Full Report for Listed Buildings
Summary Description of a Listed Buildings
Date of Designation
Date of Amendment
Name of Property
Neath Port Talbot
Approximately 0.8km NE of Baglan church and reached by track to the rear of farmyard buildings at right-angled bend on Bwlch Road.
Blaen Baglan is first mentioned in 1566 when it was occupied by William ap Jenkin, but the present house is based upon its rebuilding c1600 by his grandson William Williams. This new house had a sub-medieval plan form comprising a hall with parlour and a porch, and a staircase projection built around the laterally placed hall stack. A rear wing housing a kitchen was built soon after, as was an additional unit at the lower end of the hall. The house remained in the Williams family for most of the C17, followed by a period of uncertain ownership before it was acquired by the Jersey Estate by 1841. During the period of Jersey ownership the fenestration was altered by introducing more fashionable sash windows. The house became a tenant farm, although a local Baptist minister lived there for a period. The house is now unoccupied and derelict.
A 2-storey house with a long main range and wing behind, forming an L-shaped plan, with porch at the L end, a lower projection against the L gable end and a single-storey projection set in the angle between the rear of the main range and the rear wing. The walls are roughcast. The roof is slate, although mostly missing from the rear slope of the main range and missing from the rear wing, the roof of which has partially collapsed. The main range has C19 stone end stacks and a ridge stack R of centre, while the rear wing retains a single ridge stack. The front is 4-window with segmental heads and now boarded up although traces of former sashes and brick dressings can still be seen. The windows, inserted in the C19, are grouped in pairs, corresponding to the internal division of hall and parlour. The porch is 2 storeys plus attic. It has a Tudor arched doorway under a hood and is surmounted by a blank frame probably intended for a coat of arms. The upper storey has an inserted segmental-headed window with a brick surround. The attic has a blocked flat-headed Tudor window in a moulded surround with hood mould and was formerly of 2 lights. The R side wall of the porch also has a sash window at ground-floor level.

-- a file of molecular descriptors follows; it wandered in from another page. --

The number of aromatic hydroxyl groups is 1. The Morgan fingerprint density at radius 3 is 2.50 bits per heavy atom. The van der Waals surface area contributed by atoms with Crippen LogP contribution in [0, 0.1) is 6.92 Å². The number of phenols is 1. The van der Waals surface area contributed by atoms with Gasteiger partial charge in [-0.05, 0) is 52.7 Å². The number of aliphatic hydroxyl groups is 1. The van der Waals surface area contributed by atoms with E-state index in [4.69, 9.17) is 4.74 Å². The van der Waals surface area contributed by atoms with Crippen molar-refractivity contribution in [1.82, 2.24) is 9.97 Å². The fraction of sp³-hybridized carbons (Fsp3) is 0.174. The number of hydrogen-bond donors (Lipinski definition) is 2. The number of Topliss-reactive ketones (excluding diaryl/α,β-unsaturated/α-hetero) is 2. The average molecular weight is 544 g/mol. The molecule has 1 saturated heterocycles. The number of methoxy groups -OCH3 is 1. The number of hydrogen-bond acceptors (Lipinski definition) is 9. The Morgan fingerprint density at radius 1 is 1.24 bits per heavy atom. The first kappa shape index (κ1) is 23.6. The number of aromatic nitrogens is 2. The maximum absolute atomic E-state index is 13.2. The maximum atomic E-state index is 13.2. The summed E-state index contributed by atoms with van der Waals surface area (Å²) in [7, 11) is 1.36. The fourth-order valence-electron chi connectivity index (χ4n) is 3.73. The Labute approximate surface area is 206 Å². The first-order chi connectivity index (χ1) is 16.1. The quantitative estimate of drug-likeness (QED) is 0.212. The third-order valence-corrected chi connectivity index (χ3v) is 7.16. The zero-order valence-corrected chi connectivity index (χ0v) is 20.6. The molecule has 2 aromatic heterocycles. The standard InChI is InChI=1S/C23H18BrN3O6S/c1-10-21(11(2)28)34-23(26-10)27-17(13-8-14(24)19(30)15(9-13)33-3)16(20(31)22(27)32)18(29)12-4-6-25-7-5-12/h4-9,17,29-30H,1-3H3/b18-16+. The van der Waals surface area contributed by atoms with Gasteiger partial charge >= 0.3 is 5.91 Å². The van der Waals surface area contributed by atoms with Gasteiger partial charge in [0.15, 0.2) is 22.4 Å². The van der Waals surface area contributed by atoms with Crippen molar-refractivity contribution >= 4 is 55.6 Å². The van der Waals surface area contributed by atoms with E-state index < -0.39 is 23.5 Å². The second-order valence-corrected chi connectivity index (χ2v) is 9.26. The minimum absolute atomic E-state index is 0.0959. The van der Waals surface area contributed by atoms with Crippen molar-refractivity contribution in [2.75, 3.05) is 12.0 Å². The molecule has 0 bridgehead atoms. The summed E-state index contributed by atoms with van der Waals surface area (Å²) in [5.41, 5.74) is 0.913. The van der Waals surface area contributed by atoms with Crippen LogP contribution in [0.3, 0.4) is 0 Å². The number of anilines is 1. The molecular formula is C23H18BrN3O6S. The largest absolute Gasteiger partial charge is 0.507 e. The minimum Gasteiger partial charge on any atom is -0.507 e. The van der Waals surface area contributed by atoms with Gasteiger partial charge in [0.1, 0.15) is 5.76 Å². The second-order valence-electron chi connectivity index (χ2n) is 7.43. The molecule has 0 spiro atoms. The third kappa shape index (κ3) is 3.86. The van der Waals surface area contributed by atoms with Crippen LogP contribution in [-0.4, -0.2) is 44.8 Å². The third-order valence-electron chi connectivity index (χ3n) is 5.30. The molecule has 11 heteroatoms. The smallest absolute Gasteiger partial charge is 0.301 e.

In the R gable end of the main range is a blocked 2-light mullioned first-floor window with 4-centred heads and a hood mould, but set at a lower level than the other openings and probably belonging to William ap Jenkin's mid C16 house. The gable line of this original house can be seen below the present gable which was heightened c1600. On the R side of this later gable is a small blocked C19 attic window. Behind the main range is a single-storey lean-to, added in the C19 to create a passage between the kitchen and parlour. In the upper storey is a doorway on the L side reached by external steps. The rear wing is obscured by vegetation.
To the L of the porch the lower gabled projection is of a single bay with blocked, probably originally sash, windows and a stone end gable stack. Behind this projection, the kitchen has a C19 dairy lean-to, above which is a small blocked stair light to the main range.
Inaccessible at the time of inspection, but described by RCAHM Wales as follows: The original plan form remains discernible and comprises a hall with parlour in the main range, and kitchen with lean-to C19 dairy in the rear wing. Many original doorways are blocked and were replaced by new doorways inserted in the C19, at the same time as partitions were introduced to sub-divide existing rooms and the hall screen was removed. The hall has cross beams with broad chamfered stops and a fireplace in the rear lateral wall with details altered in the C19. The parlour fireplace is blocked but retains original jambs. The kitchen has broad chamfered beams similar to the hall. The upper storey has the same original partitions as the lower storey but was sub-divided into smaller rooms in the C19. The room above the parlour was adapted as a granary with external steps at the rear of the house. The rooms above the hall and kitchen have broad chamfered beams with filleted stops. Attic rooms are open to the roof, the attic in the rear wing having an external doorway in the gable end. The roof trusses of the main range and rear wing have curved-foot principals and lap-jointed collars. The purlins are repositioned, indicating the replacement of the roof and explaining the C19 stacks and the absence of attic windows.
Reason for designation
Listed, notwithstanding its present condition, for its architectural interest as a substantial sub-medieval Glamorgan house.
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